This time I went to Belur quite often. Many men, young and old, used to come to Belur for a darshana of Swamiji. But it was not so easy to see the Swami at all hours of the day. Mostly he remained in his own room, and he was seldom disturbed even by his gurubhais. It was well known that often he was absorbed in his moods of tranquillity, and then it pained him to talk on affairs alien to his own mood. So the custom was that people saw him and could talk to him when he came down from the upper storey of his own accord, and then the visitors also were allowed to go to him without any restriction.
One morning Swamiji's mother came to see him. Her very appearance commanded respect. She was a strongly built lady with large fine eyes with long eyelashes. She had a remarkably strong personality that made her obeyed without any questioning. No wonder that Swamiji had inherited these qualities from her. She went up to the verandah of the first storey and cried aloud "Viloo-oo", and her child came out of the room at once. The great Vivekananda was just like a teen-aged son to his mother. He descended the stairs along with Bhuvaneswari Devi, and then they walked in the garden-path together and conversed softly on personal matters.
During the last few years whenever Swamiji was at Calcutta he would go himself to his mother. While at Belur he would occasionally visit his mother at Calcutta, but if perchance he could not go to her for a week or two she would herself come down to Belur to see him and also ask his advice on family matters.
It was about four in the afternoon when one day the Japanese Consul came to meet the Swami at Belur. He was asked to be seated on one of the benches inside the inner verandah where generally Swamiji received his guests. He was informed of the honourable guest, but he had to wait for some time before the Swami came down. It depended on Swamiji's mood altogether whether he would meet a person, however important, instantly or at some more convenient time. On that occasion the Consul had been kept waiting for quite a long time as Swamiji came when it was wont for him to take his evening walk. He took a chair near the Consul and the conversation took place through an interpreter. After the formal greetings the Consul spoke to his purport: "Our Mikado is very keen to receive you in Japan. He has sent me to request you to visit Japan as early as may be convenient to you. Japan is eager to hear about Hindu religion from your lips."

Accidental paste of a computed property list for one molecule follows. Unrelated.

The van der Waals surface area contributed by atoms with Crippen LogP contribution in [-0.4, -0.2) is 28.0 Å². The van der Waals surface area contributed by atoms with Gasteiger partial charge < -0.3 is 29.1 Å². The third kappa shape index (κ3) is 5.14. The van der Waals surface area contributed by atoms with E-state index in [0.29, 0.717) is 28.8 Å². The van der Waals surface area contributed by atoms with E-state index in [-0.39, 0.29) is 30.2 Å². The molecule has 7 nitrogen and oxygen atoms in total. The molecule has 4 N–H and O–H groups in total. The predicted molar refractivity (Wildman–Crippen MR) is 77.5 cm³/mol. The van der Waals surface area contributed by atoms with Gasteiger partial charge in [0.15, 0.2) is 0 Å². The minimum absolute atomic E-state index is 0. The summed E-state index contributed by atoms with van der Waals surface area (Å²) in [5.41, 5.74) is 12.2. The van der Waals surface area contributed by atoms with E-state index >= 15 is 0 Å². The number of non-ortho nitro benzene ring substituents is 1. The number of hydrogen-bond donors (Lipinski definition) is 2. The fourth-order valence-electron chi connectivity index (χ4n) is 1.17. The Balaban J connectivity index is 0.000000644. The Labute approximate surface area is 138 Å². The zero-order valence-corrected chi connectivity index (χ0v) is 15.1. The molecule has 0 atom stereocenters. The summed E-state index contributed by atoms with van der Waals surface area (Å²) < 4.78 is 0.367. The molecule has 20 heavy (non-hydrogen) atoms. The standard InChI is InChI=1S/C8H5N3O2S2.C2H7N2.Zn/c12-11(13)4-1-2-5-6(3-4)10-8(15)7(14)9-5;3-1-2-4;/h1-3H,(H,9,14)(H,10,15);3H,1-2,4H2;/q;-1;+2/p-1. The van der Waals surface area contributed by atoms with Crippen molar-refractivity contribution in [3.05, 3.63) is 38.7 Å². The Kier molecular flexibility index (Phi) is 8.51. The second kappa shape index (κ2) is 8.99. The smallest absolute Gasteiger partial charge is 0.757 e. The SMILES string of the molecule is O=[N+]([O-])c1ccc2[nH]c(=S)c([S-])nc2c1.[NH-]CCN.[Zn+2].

The Consul said, "Then, may I with your permission inform the Mikado that you will go there some time in future when your health permits?"
Swamiji said, "It is very doubtful whether this body will ever be fit enough."
At the lime, Swamiji was suffering from diabetes. His body was quite emaciated. He was not so ill when I had seen him for the first time.
To be continued...(Memoirs of Mrs. Manmatha Nath Ganguli)
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